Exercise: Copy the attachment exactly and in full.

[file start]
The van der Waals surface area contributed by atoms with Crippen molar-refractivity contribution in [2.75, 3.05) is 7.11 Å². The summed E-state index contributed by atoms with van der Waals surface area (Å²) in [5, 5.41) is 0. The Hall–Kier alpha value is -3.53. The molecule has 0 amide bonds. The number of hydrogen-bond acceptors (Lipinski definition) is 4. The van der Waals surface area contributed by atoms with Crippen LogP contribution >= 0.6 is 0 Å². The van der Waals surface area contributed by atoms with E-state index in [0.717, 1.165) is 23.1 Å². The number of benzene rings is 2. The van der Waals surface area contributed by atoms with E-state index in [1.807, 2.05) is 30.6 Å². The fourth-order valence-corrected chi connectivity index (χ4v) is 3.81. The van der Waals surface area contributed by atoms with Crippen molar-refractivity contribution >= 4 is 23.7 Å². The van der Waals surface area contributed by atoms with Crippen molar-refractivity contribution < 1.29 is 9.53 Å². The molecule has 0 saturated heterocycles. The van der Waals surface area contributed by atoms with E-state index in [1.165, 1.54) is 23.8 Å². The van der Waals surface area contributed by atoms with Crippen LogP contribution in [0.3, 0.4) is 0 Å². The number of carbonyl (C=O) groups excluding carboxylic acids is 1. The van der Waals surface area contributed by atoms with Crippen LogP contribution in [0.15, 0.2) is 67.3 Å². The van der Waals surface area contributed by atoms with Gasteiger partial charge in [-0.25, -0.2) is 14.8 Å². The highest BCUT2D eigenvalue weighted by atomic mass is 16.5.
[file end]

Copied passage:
The van der Waals surface area contributed by atoms with Crippen molar-refractivity contribution in [2.75, 3.05) is 7.11 Å². The summed E-state index contributed by atoms with van der Waals surface area (Å²) in [5, 5.41) is 0. The Hall–Kier alpha value is -3.53. The molecule has 0 amide bonds. The number of hydrogen-bond acceptors (Lipinski definition) is 4. The van der Waals surface area contributed by atoms with Crippen LogP contribution >= 0.6 is 0 Å². The van der Waals surface area contributed by atoms with E-state index in [0.717, 1.165) is 23.1 Å². The number of benzene rings is 2. The van der Waals surface area contributed by atoms with E-state index in [1.807, 2.05) is 30.6 Å². The fourth-order valence-corrected chi connectivity index (χ4v) is 3.81. The van der Waals surface area contributed by atoms with Crippen molar-refractivity contribution >= 4 is 23.7 Å². The van der Waals surface area contributed by atoms with Crippen molar-refractivity contribution < 1.29 is 9.53 Å². The molecule has 0 saturated heterocycles. The van der Waals surface area contributed by atoms with E-state index in [1.165, 1.54) is 23.8 Å². The van der Waals surface area contributed by atoms with Crippen LogP contribution in [0.3, 0.4) is 0 Å². The number of carbonyl (C=O) groups excluding carboxylic acids is 1. The van der Waals surface area contributed by atoms with Crippen LogP contribution in [0.15, 0.2) is 67.3 Å². The van der Waals surface area contributed by atoms with Gasteiger partial charge in [-0.25, -0.2) is 14.8 Å². The highest BCUT2D eigenvalue weighted by atomic mass is 16.5.